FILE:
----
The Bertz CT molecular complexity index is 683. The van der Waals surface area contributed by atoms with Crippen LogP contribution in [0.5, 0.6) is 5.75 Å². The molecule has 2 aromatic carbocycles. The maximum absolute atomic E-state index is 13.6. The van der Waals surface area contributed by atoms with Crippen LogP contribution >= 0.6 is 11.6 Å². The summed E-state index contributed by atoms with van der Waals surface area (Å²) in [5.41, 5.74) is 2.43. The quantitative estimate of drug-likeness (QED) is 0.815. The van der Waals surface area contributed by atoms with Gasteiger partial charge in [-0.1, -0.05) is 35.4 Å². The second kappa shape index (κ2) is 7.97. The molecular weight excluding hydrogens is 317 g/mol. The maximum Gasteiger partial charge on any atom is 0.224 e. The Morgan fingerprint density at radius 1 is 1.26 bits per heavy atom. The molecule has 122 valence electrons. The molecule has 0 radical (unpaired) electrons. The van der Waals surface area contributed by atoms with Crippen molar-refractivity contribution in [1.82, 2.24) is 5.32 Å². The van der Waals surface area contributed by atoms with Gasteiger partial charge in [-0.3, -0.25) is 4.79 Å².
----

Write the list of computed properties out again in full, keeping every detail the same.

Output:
The Bertz CT molecular complexity index is 683. The van der Waals surface area contributed by atoms with Crippen LogP contribution in [0.5, 0.6) is 5.75 Å². The molecule has 2 aromatic carbocycles. The maximum absolute atomic E-state index is 13.6. The van der Waals surface area contributed by atoms with Crippen LogP contribution >= 0.6 is 11.6 Å². The summed E-state index contributed by atoms with van der Waals surface area (Å²) in [5.41, 5.74) is 2.43. The quantitative estimate of drug-likeness (QED) is 0.815. The van der Waals surface area contributed by atoms with Gasteiger partial charge in [-0.1, -0.05) is 35.4 Å². The second kappa shape index (κ2) is 7.97. The molecular weight excluding hydrogens is 317 g/mol. The maximum Gasteiger partial charge on any atom is 0.224 e. The Morgan fingerprint density at radius 1 is 1.26 bits per heavy atom. The molecule has 122 valence electrons. The molecule has 0 radical (unpaired) electrons. The van der Waals surface area contributed by atoms with Crippen molar-refractivity contribution in [1.82, 2.24) is 5.32 Å². The van der Waals surface area contributed by atoms with Gasteiger partial charge in [-0.3, -0.25) is 4.79 Å².